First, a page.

Ireland’s Elan Corporation received a boost this morning after revealing that a two-year clinical trial of its new multiple sclerosis offering, Tysabri (natalizumab), which is partnered with Biogen Idec, achieved its endpoint of slowing the progression of disability amongst MS sufferers. Elan’s share price climbed by as much as 5% in Ireland and 8% in London during morning trading today on the results, which further underpin expectations for drug that is expected to become the market-leading treatment for all forms of relapsing remitting MS [[08/02/05a]].
Data from the 942-patient, Phase III trial, known as Affirm, showed a 42% reduction in the risk of disability progression in patients with relapsing forms of MS. Importantly, the results also showed a sustained 67% reduction in the rate of clinical relapses over two years, confirming previous one-year data.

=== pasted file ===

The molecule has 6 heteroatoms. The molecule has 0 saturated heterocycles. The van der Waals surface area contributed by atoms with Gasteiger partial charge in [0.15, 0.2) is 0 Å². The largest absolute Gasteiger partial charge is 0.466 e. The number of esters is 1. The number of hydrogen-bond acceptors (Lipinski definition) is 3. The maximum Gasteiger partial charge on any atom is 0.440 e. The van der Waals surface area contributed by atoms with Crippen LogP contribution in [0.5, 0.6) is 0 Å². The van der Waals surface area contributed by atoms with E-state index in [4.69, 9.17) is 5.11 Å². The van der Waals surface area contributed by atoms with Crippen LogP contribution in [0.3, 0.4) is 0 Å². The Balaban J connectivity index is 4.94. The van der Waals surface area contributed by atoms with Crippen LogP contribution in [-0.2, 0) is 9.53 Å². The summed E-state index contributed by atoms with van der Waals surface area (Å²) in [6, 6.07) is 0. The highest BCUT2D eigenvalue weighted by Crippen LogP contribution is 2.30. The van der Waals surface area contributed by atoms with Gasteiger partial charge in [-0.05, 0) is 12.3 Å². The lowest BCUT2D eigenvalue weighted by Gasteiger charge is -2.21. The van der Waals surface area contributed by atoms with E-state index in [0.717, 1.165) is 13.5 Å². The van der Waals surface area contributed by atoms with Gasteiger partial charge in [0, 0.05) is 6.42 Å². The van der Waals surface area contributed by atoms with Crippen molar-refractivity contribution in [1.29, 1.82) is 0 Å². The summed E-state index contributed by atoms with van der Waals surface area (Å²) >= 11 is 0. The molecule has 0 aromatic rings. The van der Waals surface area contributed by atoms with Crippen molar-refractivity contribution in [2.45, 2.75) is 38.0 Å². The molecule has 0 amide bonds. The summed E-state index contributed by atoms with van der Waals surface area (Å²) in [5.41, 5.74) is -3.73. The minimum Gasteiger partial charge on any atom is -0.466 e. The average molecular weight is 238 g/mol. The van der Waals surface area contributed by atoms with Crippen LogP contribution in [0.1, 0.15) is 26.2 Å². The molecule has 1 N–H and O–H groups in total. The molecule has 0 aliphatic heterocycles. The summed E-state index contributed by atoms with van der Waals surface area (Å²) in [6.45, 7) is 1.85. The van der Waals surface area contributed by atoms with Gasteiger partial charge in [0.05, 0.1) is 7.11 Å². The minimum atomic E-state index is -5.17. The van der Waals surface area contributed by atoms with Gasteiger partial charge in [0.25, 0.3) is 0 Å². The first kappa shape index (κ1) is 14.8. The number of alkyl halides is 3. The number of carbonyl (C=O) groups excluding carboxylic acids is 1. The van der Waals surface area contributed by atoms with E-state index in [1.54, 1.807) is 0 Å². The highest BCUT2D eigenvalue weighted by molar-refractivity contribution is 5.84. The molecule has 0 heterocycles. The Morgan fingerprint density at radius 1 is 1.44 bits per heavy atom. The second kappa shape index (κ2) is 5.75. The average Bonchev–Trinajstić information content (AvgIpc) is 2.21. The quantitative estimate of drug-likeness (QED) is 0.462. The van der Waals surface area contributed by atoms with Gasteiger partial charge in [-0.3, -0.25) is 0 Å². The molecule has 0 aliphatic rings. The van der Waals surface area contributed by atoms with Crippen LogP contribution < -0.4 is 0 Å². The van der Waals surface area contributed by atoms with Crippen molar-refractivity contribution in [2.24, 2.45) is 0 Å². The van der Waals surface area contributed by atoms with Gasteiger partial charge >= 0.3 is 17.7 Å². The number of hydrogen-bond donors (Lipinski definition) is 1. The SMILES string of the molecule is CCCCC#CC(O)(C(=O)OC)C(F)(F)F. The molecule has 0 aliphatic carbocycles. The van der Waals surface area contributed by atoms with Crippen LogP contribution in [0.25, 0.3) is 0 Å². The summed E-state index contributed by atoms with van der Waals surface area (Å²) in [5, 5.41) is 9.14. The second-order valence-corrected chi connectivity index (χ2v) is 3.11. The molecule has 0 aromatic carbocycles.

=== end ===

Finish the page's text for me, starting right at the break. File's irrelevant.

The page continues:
Lars Ekman, executive vice president and president of research and development at Elan, heralded the results a “major milestone in the treatment on MS”. He said: “These two-year data strengthen our belief that Tysabri will become the leading therapy for MS patients.”
Tysabri – formerly known as Antegren – is the first humanised monoclonal antibody approved for the treatment of MS. It won the green light from the US Food and Drug Administration in November last year, based on one-year data from the Affirm trial [[24/11/04a]], and is currently under review with the European regulatory authorities [[04/06/04c]]. Elan and Biogen Idec are also awaiting the European nod for Tysabri in the treatment of Crohn’s disease [[29/09/04a]], and are also researching the product as a potential treatment for rheumatoid arthritis, with a Phase II trial currently underway.